We started to lose this being in nature thousands of years ago, and I think in our short lifetimes we can only ever get part of the way back. I recommend The Dream of the Cosmos by Anne Baring, who traces, through the gods and goddesses we have worshipped, our gradual distancing from nature, and evokes very well what that closer relationship would have felt like.

4/ A good teacher does not make claims. Nowadays it seems very common for shamanic healers/teachers to present themselves in terms of their connections to spirit guides or their childhood experiences, as if they are 'born' seers, or as visionaries, or as having experienced the shamanic illness, the closer to insanity the better.

It is an authoritarian way of functioning. The teacher becomes the one with the special vision, and everyone is meant to look to that. This way of presenting oneself has become embedded, but I also think it is untraditional and egotistical. My Canadian Indian friend never presented himself like this, as having 'special' experiences that qualified him. No, he used reason and experience. One of the guys I learned off in the 90s, Leo Rutherford, also declined to operate in this way. But he was an exception, it is that common.

Maybe it is because our religious history in the west is authoritarian. It is the priest who has the hotline to God. It seems to me that is what we are replicating. Like a bunch of Old Testament prophets mouthing off what 'the spirits' have told them. Even with their hotline, Christian priests don't do this, why do we?

If the spirits tell you something, and you want to persuade others of it, you need to use reason, not the 'authority' of where it came from: if you say 'the spirits told me', many people will then take what you say on board, but for the wrong reasons.

A good teacher presents themselves as an ordinary person who has some worthwhile things to say. He/she will, if they are the real thing, be substantial within themselves, have their own inner knowing. But that is for the pupil to spot, not for the teacher to boast about.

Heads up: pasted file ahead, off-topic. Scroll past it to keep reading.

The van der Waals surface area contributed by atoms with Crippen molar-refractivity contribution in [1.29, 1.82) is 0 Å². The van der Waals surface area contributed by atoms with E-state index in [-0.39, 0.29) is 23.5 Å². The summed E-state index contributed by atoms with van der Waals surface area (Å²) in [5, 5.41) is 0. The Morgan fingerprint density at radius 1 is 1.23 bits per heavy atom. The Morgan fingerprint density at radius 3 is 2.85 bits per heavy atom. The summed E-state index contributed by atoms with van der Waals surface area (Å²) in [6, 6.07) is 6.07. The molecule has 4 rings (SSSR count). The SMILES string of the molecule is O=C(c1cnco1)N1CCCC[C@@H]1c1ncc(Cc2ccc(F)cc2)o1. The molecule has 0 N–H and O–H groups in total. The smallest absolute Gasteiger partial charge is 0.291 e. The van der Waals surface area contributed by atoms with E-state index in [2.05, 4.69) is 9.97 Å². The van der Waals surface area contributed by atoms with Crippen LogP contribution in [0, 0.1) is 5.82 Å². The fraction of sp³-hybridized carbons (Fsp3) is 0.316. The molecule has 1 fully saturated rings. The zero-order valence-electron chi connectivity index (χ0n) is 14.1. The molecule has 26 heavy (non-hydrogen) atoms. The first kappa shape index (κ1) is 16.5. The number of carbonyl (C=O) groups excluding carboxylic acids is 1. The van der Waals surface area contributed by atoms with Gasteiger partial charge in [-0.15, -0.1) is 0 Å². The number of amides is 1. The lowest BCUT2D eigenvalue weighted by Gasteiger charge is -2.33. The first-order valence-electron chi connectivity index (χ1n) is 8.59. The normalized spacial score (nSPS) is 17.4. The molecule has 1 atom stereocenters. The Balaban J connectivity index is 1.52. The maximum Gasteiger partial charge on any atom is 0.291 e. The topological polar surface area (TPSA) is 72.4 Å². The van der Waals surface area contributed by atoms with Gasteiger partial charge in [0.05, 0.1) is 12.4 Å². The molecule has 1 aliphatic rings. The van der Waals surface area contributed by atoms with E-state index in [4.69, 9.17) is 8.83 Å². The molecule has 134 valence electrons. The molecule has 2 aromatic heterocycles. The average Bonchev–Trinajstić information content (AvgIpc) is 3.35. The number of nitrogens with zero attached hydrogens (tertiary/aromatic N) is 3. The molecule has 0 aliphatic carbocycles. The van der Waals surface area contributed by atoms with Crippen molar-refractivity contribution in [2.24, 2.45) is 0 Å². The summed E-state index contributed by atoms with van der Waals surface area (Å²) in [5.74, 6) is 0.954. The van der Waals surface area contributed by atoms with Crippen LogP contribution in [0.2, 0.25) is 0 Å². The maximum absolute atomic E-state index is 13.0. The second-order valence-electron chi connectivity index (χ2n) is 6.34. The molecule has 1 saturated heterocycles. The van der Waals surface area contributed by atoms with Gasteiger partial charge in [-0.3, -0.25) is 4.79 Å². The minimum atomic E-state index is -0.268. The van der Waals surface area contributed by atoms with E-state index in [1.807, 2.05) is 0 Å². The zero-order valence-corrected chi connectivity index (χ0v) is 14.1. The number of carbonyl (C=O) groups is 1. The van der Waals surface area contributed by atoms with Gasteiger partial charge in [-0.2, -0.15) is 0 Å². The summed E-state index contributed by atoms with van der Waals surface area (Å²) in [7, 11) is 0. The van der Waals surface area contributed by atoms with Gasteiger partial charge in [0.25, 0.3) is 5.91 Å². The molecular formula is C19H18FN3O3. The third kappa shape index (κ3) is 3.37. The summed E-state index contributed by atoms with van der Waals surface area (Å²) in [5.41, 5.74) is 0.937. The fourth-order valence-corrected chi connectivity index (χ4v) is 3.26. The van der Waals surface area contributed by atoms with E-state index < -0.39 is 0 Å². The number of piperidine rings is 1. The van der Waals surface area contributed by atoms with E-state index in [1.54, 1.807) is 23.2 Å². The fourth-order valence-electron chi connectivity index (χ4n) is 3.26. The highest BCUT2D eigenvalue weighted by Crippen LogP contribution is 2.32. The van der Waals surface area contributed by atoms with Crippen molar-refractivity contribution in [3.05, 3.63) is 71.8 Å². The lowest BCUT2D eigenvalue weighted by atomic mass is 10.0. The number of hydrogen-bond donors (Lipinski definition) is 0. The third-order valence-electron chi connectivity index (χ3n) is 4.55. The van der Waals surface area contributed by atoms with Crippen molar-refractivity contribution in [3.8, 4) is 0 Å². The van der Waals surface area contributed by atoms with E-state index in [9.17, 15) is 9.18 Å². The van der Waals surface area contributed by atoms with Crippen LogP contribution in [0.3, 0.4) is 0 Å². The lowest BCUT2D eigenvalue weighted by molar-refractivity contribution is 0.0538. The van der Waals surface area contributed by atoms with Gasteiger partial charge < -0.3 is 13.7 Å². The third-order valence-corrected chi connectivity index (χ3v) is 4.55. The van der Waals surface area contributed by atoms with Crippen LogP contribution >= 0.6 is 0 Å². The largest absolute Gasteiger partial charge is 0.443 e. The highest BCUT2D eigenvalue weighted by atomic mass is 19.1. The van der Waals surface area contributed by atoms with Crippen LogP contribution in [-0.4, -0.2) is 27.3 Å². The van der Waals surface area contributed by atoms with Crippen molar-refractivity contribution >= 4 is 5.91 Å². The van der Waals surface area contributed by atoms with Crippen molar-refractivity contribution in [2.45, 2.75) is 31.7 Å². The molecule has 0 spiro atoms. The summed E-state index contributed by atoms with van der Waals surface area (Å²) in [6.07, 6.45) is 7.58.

Of course, we may well have unusual or profound experiences that we'll want to talk about, and there will be times when it is important to do so. But I think that needs to that occur in the context of relationship, not in the context of presenting your services to people you don't know.

5/ A bit of contact with indigenous people doesn't make you an authority. A little knowledge is dangerous. This is the other side of the interface. On the New Age side, we want quick results, we treat shamanism as an add-on, and do not understand the profound relationship with the natural world we need to build. On the Indigenous side, we can think that a few weeks in Peru with some 'elders', or inviting a few over to run some events, counts as an initiation on our teachers CV, and gives us an authority to speak on what shamanism is and isn't. It becomes another 'claim'.

Real teaching, or learning, is being-to-being, it is about developing an inner attitude towards oneself and towards the world, that one gradually absorbs from someone else. And this takes personal relationship, and it takes years. And one may learn something of the traditional attitude through that. But even that does not make one an authority. It can become yet another identity. You may not be a born seer, you may not have had the shamanic illness or the prophecies from spirits. But you have had a bit of contact with the 'real thing'. And that is also another trap that I have observed - another way of becoming stuck.

6/ Let us get away from the emphasis on talking with spirit guides or other forms of non-ordinary awareness, as though that is what shamanism is about. I don't at all want to undermine those of us who do, it can be profound.

It's probably got to do with origins: the shaman is originally a guy from somewhere in Siberia who can talk with the spirits and do healing work and offer counsel on that basis. That, I think, is why we have that emphasis in shamanism in the west, even though it has come to mean something much broader: the whole western attempt to engage with, and be inspired by, indigenous ways.

Many of us our drawn to this project. Only a minority will have that natural leaning/ability to talk with spirits. I certainly don't, and I spent years feeling inadequate on that account! I'm good with words in this reality, crap in non-ordinary reality. When called on, something takes me over and I seem able to do some good work from that place, or rather what comes into me is able to. I guess that is shamanic in the formal sense.